Small church has large ministry

By Rev. Ron McClung

Technology, creativity and diligence share the gospel throughout the world.

A small community like English, Indiana (population 645), is not where one would expect to find a worldwide ministry. But that is exactly what happened through the creative and diligent work of a southern Indiana church and its pastor.

Neither would one expect to find a person in his 70s assuming his first pastorate and learning about videography, editing, lighting, sound technology and more. But that is exactly what happened with Dr. Roger Dillman, pastor of English Wesleyan Church, a congregation of 50 members, some 60 miles south of Bloomington, Indiana.

“Most importantly,” Pastor Dillman said,

“we were telling others the good news about Jesus.”

Dr. Dillman had a dental practice in Paoli, Indiana, 17 miles north of English, for 35 years. During this time, he faithfully attended English Wesleyan Church, of which he had been a part since age 6. He received Christ at the age of 12 and saw an immediate change in his life.

In 2016, Dr. Dillman began assisting his pastor by conducting some Sunday evening services and the Wednesday night Bible study. Three years later, when a pastoral change occurred, the congregation asked Dr. Dillman to become its full-time pastor. After prayer and seeking God’s will, and with the approval of the Indiana South District, he accepted his first pastorate at age 70.

The first year went well with the church experiencing some numerical growth. A Wednesday evening service for youth attracted 25-30 young people. The church started a food pantry, which grew in its outreach each month.

Then COVID-19 hit and the church suspended live services. The youth program came to a halt. The food pantry remained open with reduced staff.

As Pastor Dillman watched online services by his colleagues, it seemed a practical way to deliver a gospel message to a quarantined world. Although the English Wesleyan Church congregation had no experience with such things, they began — first, in the sunroom of the Dillman’s home using a smartphone for audio and sound. “It was very amateurish,” he said, “but it could be seen and heard.”

The church applied for and received a grant from Centers for Congregations, allowing them to purchase equipment. They bought cameras, lights, microphones, tripods, monitors, screens and more. With little prior experience, they studied and began online services. “Most importantly,” Pastor Dillman said, “we were telling others the good news about Jesus.”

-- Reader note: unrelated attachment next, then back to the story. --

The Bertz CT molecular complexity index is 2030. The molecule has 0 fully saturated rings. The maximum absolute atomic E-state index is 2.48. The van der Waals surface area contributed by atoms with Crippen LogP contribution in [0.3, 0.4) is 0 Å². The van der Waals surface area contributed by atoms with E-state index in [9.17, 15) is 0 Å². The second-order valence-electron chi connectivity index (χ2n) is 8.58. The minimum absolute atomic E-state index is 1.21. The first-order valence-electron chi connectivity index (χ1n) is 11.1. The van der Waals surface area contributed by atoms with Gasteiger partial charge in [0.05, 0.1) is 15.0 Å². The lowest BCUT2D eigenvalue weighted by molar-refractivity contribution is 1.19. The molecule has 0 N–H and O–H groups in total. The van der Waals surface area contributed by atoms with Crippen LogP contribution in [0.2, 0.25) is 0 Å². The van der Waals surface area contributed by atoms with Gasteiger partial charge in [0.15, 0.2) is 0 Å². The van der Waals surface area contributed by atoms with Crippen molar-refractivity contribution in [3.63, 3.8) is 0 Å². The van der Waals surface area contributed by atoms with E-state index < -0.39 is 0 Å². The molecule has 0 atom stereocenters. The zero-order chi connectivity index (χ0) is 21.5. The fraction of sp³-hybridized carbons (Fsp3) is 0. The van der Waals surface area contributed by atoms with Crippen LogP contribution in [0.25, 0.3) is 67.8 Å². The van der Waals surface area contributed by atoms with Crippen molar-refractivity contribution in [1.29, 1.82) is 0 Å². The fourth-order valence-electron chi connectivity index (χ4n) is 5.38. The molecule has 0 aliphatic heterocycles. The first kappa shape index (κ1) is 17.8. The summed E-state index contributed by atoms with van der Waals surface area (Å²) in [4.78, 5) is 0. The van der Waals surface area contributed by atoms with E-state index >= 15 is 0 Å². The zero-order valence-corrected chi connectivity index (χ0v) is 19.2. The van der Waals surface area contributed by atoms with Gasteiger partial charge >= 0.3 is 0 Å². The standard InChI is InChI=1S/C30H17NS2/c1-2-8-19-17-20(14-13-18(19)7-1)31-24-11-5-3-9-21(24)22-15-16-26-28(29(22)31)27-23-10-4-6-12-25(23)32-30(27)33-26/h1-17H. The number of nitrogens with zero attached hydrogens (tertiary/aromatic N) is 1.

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As the congregation learned more about producing and editing, they learned to add captions, use the zoom and pan features, and the teleprompter, which, Pastor Dillman observed, was “one of the biggest assets. It keeps the message on point.”

English Wesleyan tried doing the video live at church. But the equipment was distracting. They had to set up and remove the equipment each week. They needed a room where they could put the equipment into a fixed position and leave it there.

Pastor Dillman remembered the golf simulator room in their home’s garage. Soon the room was full of recording equipment. A routine developed of preparing the message early in the week, shooting the video on Wednesday or Thursday, then doing the editing. Some weeks, the message had to be “re-shot.”

But the effort has paid off. While many from their own community have watched, putting the message on Facebook has helped English Wesleyan target central Africa and south Asia. With nearly 10,000 friends, mainly from people who contacted him due to exposure overseas, 20,000 or more views was the usual response. Messages came via Facebook from over 70 countries worldwide.

Pastor Dillman developed friendships with some of the people overseas, mainly pastors. Through the Internet, he has been able to preach live in their churches, despite the 8-10 hours’ time difference.

Unfortunately, after Easter, the online ministry had to be suspended. In addition to the regular services and ministries of the local church, growth of the food pantry has required the construction of a building to house this ministry. With the help of a local company, English Wesleyan has a used 18-foot box truck that delivers seven truckloads of donated food monthly. Volunteers work tirelessly to help 2,000 needy people in their area monthly. The congregation hopes to have the new building finished soon after Labor Day.

In the early summer of 2021, English Wesleyan Church began broadcasting again. At the time of this writing, overseas response has been greater than before. Pastor Dillman observed, “I think it would be well for the church in 2021 to embrace all means available to tell others about Jesus. It takes work. But it can be done.”